This book provides a critical history of the movement associated with the journal Annales, from its foundation in 1929 to the present. Burke argues that this movement has been the single most important force in the development of what is sometimes called the 'new history'. Burke distinguishes three main generations in the development of the Annales School. The first generation included Lucien Febvre and Marc Bloch, who fought against the old historical establishment and founded the journal Annales. The second generation was dominated by Braudel, whose magnificent work on the Mediterranean has became a modern classic. The third generation includes well-kwn contemporary historians such as Duby, Le Goff and Le Roy Ladurie. Wide-ranging and yet concise, this is an accessible examination of one of the most important historical movements of the twentieth century.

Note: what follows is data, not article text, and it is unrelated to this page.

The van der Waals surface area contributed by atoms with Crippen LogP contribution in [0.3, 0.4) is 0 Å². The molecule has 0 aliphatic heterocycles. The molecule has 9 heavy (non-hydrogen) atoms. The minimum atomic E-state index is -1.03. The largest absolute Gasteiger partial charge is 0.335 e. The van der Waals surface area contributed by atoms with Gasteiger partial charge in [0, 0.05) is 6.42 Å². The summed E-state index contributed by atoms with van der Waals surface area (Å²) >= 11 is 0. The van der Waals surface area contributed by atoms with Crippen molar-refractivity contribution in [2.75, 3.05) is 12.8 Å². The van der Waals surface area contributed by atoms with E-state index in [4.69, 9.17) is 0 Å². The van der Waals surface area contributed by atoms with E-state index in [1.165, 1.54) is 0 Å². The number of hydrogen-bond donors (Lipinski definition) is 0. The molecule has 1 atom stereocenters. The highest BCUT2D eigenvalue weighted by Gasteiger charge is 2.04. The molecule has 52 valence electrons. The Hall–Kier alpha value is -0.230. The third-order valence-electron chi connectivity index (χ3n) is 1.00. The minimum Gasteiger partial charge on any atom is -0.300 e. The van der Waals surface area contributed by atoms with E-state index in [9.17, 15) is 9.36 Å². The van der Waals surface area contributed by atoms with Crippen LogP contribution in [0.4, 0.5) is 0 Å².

Peter Burke is the author of several previous books including The Italian Renaissance (Polity, 1987) and Popular Culture in Early Modern Europe.